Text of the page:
On a recent Wednesday, I got to talking with the man in line in front of me at the grocery store. He was an older man, probably a good decade older than my father, and he showed a lot of interest in Busling. His eyes lingered long after the initial “Look at the baby!”, and he asked lots of questions–the kind asked by people who are missing the days when their own were still tiny. So, to keep the conversation from being completely one-sided, I asked the man if he had children.

“Yes, two grandchildren,” he said, “a boy and a girl.” He paused a moment, then added, “My son was murdered on a Metro bus in 1987.”

He told me a few of the details–that it was a robbery, that his son had been counting his recently cashed paycheck in the back and then had refused to surrender the money to the gunman who demanded it. That it was the first ever murder on a Metro bus.

We talked a bit longer–about his grandchildren (who live in Portland but visit him often), and about how he wished his son had used better judgment on that April afternoon 23 years ago–and then went our separate ways.

Our encounter didn’t last longer than five minutes, but I haven’t been able to stop thinking about it. About all the hours and days and years that kind man had spent loving his child, watching him learn to smile and laugh and roll over and crawl; discovering his preferences, his quirks, his weaknesses, his gifts; attending games and graduations; giving advice about important tests and first dates.

I felt compelled to honor his loss by learning all I could about his son–not about the way he was killed, but about who he was, what he cared about, and who would miss him. Here’s what I know:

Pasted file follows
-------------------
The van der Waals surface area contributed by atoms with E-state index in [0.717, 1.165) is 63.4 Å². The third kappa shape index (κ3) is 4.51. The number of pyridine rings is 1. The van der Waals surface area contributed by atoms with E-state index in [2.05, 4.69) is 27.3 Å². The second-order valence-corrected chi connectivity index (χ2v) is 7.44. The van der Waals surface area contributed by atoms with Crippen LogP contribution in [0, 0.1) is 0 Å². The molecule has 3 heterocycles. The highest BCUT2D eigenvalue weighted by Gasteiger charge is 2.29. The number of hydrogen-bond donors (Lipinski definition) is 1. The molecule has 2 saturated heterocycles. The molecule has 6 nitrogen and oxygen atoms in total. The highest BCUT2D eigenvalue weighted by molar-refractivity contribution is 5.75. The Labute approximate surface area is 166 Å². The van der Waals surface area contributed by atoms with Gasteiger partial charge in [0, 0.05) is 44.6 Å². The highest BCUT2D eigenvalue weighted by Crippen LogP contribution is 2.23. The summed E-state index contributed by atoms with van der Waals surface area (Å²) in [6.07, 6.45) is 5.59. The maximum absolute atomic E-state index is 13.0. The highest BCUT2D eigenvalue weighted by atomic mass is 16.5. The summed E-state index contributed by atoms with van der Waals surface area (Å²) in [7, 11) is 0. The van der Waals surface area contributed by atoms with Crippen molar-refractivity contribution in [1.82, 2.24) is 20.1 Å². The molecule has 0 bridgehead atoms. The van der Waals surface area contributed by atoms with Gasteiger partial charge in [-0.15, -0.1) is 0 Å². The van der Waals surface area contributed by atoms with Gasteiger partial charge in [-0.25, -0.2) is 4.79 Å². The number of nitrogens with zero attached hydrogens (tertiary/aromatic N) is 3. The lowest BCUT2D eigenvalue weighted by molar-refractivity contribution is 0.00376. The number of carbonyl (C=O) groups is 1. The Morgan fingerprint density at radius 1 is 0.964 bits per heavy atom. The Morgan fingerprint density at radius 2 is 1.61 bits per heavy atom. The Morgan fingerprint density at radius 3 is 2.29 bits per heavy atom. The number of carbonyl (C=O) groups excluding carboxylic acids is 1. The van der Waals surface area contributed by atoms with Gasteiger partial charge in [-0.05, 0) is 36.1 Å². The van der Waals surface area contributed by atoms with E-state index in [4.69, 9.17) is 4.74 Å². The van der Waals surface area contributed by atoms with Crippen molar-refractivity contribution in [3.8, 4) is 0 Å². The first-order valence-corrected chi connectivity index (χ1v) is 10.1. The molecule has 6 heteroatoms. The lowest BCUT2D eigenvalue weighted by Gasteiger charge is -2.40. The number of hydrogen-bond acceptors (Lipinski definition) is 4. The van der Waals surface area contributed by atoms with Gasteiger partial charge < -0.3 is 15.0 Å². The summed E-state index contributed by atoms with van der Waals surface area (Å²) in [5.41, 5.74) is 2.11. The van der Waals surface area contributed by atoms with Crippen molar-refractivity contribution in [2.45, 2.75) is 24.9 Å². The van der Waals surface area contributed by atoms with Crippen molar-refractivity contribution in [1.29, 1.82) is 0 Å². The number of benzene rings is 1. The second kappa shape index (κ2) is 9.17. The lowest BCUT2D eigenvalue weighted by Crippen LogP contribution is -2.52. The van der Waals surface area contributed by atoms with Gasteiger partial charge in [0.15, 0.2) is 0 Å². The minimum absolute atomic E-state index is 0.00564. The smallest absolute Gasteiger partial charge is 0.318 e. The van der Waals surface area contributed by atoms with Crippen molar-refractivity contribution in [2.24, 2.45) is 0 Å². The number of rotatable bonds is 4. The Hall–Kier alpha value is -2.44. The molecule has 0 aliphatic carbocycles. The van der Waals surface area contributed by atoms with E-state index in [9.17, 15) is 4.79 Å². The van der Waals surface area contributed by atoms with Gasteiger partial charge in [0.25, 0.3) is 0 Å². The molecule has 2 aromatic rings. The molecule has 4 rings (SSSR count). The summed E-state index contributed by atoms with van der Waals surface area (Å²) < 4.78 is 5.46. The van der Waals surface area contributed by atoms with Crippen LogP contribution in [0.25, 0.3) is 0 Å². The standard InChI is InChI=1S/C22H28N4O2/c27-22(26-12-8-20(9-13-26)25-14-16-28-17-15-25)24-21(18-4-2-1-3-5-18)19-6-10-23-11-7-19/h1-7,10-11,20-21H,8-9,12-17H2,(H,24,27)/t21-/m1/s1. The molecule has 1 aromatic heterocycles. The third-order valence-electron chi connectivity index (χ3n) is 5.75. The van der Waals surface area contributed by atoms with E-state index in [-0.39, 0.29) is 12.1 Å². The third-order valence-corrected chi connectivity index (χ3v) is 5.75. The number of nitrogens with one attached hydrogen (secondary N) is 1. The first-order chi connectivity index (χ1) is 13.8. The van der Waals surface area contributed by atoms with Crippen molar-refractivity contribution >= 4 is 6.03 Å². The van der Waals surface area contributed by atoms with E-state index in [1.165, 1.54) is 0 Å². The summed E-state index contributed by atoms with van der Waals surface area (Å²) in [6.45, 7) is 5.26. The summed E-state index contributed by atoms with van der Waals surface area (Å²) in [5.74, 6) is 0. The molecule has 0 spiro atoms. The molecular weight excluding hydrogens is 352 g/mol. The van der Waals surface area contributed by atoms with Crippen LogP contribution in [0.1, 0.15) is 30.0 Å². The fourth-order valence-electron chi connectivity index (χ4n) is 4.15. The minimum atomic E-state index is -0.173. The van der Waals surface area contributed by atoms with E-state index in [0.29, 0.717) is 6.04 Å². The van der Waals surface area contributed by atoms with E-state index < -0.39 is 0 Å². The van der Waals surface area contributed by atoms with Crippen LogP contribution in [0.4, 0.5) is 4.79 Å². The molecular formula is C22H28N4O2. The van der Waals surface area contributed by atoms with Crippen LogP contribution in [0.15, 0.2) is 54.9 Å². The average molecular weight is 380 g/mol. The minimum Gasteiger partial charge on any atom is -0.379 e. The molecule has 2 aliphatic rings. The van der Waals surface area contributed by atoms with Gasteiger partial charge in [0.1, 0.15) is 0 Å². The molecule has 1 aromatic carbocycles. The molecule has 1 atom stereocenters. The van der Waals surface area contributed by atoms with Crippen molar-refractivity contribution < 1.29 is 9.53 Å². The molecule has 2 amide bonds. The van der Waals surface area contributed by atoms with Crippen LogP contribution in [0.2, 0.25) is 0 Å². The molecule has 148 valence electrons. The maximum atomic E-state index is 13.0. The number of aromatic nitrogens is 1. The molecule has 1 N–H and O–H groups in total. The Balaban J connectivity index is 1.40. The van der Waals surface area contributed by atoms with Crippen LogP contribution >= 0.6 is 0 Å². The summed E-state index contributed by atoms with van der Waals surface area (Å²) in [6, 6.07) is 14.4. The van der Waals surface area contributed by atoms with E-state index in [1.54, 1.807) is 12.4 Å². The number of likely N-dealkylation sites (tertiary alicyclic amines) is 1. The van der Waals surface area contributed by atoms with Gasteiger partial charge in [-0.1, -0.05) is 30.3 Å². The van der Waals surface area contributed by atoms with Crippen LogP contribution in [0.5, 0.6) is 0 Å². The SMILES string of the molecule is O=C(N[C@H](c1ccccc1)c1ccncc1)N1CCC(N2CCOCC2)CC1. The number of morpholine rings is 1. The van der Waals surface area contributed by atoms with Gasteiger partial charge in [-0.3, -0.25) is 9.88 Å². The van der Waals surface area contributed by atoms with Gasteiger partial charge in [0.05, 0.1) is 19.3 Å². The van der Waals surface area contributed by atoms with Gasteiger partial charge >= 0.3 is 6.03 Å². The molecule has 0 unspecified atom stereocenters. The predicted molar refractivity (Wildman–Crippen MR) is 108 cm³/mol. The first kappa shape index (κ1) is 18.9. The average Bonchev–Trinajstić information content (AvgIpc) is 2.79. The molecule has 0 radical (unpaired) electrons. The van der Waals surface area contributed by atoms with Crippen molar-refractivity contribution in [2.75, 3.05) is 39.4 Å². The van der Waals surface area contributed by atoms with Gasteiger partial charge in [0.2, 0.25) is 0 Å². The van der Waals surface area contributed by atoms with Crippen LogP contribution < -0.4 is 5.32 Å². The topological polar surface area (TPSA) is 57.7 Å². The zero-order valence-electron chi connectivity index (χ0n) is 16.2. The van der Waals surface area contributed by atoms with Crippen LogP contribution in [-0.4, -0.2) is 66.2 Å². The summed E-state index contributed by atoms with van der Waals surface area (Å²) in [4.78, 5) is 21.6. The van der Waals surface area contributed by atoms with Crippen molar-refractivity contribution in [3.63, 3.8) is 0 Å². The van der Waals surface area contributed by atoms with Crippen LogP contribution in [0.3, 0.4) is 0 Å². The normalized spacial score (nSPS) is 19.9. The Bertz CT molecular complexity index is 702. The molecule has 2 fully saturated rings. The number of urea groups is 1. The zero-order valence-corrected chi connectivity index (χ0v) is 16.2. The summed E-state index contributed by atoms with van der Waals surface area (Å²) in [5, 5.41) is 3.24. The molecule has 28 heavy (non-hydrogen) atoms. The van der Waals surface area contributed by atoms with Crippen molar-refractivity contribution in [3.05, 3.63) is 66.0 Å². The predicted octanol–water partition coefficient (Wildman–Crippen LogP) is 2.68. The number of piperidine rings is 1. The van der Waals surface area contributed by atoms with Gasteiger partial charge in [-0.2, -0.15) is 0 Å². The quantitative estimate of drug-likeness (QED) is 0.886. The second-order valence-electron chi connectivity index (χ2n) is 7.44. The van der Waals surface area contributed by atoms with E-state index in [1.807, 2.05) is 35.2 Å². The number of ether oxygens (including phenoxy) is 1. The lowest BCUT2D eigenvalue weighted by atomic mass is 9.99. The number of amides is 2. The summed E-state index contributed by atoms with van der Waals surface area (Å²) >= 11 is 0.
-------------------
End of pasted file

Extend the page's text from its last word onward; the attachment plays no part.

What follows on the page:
His name was Larry Curtis Walker. He was 30 when he was killed, an employee at The Plush Pippin at Southcenter. According to his boss, David Jensen, he was wonderful to work with.

“Larry sparkled with integrity and loyalty,” he said in a PI interview a couple of weeks after the murder. “[He was] the best employee I’ve ever had.”

Larry left behind two children, a son and a daughter. His son was six when he died. His daughter, from what I could gather, was younger. Many people knew and cared about Larry, including parents, students, and staff at his son’s school. They started a memorial fund (administered by David Jensen) for his children.

And he had a father who loved him dearly.

A perfect bus storm

This is how my fiance, Adam, referred to his commute yesterday. His first morning bus, a route that runs every 10-15 minutes, was 30 minutes late (the result of a rare combination of frequent lift use and an abundance of school children). Of course, this meant that he missed his transfer at Montlake–a few times–and was later than he wanted to be to work.

He left his office in Redmond at 8:10 (yeah, tell me about it), but thanks to last night’s 520 closure, his 8:17 bus didn’t arrive until well after 9:00. The rerouted bus got him downtown at an off time (when none of his preferred buses was expected), so he took one that dropped him off almost half a mile from his house and walked the rest of the way.